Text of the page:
The Politics of Foreclosure
January 29, 2008, 04:00 AM
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Who says bipartisanship is dead? From President Bush to Hillary Clinton, Barack Obama and John Edwards, to Mitt Romney and John McCain, virtually everyone in Washington agrees: The government must Do Something to stop home foreclosures across the country. These leaders agree on the total presumption of homeowner innocence. The borrower-as-victim and lender-as-predator storylines are etched in stone. Can't let reality get in the way of election-year pander-monium.

Special guests at the State of the Union address are usually extraordinary heroes, entrepreneurs or citizens who've gone above and beyond the call of duty. On Monday night, one of those guests was an Indiana woman whose claim to fame is that she called a 1-800 number and was assisted by the "Hope Now Alliance," a group Bush convened, which, according to him, "is helping many struggling homeowners avoid foreclosure."[2008 State Of The Union]

Subprime victims are the new heroes. Welcome to the politics of foreclosure.

Housing Czarina Hillary immediately jumped on the president's address and on news that foreclosure rates skyrocketed 79 percent over the last year. She reiterated her call for "a 90-day foreclosure moratorium on subprime mortgages and a 5-year freeze in rates on subprime loans." Borrowers who knowingly bought more house than they could pay for have no place in Hillary's world. "It is indisputable that brokers and mortgage companies lured families into mortgages that were designed to end in foreclosure," she stated in a Denver Post questionnaire this week.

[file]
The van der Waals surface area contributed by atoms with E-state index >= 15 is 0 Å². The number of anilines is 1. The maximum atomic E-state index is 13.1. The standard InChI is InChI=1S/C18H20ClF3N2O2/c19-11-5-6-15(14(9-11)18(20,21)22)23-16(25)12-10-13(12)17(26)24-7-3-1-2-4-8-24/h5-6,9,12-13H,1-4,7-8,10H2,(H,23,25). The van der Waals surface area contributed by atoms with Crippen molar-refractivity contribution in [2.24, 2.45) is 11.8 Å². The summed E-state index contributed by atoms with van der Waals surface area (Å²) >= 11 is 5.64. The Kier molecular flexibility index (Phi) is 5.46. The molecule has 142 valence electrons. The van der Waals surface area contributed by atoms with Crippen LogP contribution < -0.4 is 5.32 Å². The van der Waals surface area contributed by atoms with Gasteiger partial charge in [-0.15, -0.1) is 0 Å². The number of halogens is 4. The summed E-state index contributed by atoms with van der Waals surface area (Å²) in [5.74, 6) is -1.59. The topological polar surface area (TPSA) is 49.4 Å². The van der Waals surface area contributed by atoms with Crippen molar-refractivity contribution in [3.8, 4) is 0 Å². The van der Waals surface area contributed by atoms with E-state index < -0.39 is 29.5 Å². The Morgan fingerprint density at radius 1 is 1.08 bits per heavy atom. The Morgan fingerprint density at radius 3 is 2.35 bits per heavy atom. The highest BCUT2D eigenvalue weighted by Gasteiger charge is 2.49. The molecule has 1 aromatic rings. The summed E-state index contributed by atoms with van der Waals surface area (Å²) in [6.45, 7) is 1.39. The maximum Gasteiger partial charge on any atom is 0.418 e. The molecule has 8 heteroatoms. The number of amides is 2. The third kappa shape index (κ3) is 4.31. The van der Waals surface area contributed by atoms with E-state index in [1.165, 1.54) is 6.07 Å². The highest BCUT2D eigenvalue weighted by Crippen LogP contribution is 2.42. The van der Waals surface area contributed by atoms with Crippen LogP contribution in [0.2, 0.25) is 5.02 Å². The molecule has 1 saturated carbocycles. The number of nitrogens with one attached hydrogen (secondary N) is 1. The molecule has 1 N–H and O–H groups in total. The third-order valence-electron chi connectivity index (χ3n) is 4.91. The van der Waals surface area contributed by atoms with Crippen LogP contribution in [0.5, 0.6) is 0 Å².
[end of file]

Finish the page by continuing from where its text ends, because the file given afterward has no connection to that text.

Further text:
Continuing the theme of duped borrowers, Sen. Chuck Schumer is crusading for more federally subsidized "mortgage counseling." He wants $200 million more, in addition to the $180 million for "Housing Counseling Assistance" that he helped stick into the omnibus spending bill last year. A significant portion of that will go to government-approved counselors affiliated with left-wing activist groups such as La Raza and ACORN.[ House Passes $146 Billion Economic Aid Package, By David M. Herszenhorn, New York Times, January 29, 2008]